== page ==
In Juliet Schor's book Plentitude, she discusses the economic down turn of the 2008 economic crash. She begins chapter two by stating, "Before the great crash of 2008, the world economy went on a spending spree unlike any in human history. The combination of sheer population (6.7 billion) and the emergence of a global middles class with money to spend resulted in a truly gargantuan scale of consumption (25)." Schor goes on to explain why there was such a huge boom in consumption. She begins by first looking at the average per-person spending. In the last few decades personal spending has risen greatly. Since 1990 there has been a 300 percent increase for furniture and household goods, 80 percent for apparel and 15-20 percent for vehicles, housing, and food (26). This increase in per-person spending has led up to the great 2008 crash. So the question is why has there been such an increase in consumption practices over the decades? Schor explains that among wealthy countries and consumers that products have become so abundant and lifestyles so comfortable that the use of goods to meet basic needs is often overshadowed by their roles as symbolic communicators (27). The symbolic meaning of commodities has become more important than the objects themselves. No longer are consumers looking for a sustainable, reliable product, but they are instead looking to use commodities as status symbols. This of course leads to the consumption of more and more goods because symbolic consumption relies heavily on fashion and novelty according to Schor (27). Schor calls this process of buying more products and turning them over quickly the materiality paradox.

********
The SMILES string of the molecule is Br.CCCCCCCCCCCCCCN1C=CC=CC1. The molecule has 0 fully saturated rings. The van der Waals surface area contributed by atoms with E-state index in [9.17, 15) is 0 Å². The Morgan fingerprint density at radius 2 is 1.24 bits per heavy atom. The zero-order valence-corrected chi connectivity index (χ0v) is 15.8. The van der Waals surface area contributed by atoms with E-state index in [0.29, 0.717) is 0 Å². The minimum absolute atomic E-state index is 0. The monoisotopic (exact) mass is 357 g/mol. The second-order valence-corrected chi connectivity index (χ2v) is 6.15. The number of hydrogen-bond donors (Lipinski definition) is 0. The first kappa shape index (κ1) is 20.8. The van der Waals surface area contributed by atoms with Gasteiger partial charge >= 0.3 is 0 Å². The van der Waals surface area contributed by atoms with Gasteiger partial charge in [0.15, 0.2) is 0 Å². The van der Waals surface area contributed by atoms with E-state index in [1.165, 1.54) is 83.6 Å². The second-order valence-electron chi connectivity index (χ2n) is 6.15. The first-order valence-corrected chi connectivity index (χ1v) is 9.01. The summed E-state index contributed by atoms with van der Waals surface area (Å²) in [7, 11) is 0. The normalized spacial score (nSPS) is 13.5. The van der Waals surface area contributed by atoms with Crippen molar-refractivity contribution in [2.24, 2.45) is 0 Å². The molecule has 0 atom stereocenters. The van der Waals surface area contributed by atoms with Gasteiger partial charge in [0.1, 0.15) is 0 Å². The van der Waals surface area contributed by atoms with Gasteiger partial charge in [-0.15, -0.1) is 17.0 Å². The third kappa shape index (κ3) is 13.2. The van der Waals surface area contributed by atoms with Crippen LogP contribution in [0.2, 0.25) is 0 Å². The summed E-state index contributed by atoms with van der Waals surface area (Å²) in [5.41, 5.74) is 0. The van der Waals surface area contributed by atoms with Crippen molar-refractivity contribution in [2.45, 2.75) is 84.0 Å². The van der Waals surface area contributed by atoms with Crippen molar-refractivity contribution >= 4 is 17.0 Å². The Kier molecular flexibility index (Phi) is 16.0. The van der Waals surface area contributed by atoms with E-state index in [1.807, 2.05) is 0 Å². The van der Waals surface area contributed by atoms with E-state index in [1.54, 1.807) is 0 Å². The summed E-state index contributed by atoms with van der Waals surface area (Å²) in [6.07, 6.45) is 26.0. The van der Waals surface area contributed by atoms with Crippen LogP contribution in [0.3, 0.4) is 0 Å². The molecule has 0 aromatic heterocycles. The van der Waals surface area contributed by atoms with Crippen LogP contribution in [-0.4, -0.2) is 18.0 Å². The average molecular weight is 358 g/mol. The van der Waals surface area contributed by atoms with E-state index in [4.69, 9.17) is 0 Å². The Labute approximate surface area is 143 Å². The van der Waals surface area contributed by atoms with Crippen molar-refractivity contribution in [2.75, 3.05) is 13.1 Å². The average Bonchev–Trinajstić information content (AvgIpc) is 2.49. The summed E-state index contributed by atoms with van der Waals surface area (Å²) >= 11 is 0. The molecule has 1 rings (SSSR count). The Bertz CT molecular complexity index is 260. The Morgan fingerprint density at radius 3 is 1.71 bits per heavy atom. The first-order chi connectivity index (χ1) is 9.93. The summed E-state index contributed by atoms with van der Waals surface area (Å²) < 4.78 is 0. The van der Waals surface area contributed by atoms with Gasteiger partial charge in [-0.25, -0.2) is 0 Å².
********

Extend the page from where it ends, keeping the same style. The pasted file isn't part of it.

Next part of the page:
I want to discuss Schor's section of chapter 2, titled Fast Fashion: The Case of Apparel. In this section Schor goes in depth on just how the clothing industry has contributed so greatly to the incline in consumption practices. Schor begins by discussing how clothes in the past used to be high priced commodities and therefore they had long and varied lives. She gives the example of a dress worn for a special occasion. It would first be worn for the occasion and then segue into an everyday outdoor piece, then for indoor sociability, and eventually be worn for domestic chores (28). In other houses these garments might turn into quilting squares or used as a rag. This is not the case however in more recent years. Clothing prices have declined greatly and so the accumulation of more and more clothing is made possible (29). In more recent years the lives of apparel has become quite ephemeral. The fashion industry has been the main cause of these short lasting commodities. Every year there is a new style and even every few months you will need to purchase new clothing because if you do not then you are not with the times. Schor states that consumers have come to expect low prices and frequent design change (30). Consumers are able to "indulge their tastes for novelty" (30). No longer is there a need for durable clothing, instead there is cheap clothing to be purchased in abundance, there has been a shift from quality to quantity, and the more you can purchase the more symbolic meanings you are able to display, therefore asserting your societal status. Fashion conscience thinking has led consumers to become wasteful, over-consuming shoppers. This section struck me the most because it is so identifiable. As a consumer you feel the pressure to buy into these styles and fashions because it is all too easy to use clothing as symbolic portrayals of who you are. Schor brings to light the huge effect that the fashion industry has on spending practices. Their needs to be a shift back to more sustainable clothing and a re-valuing of durable long lasting apparel.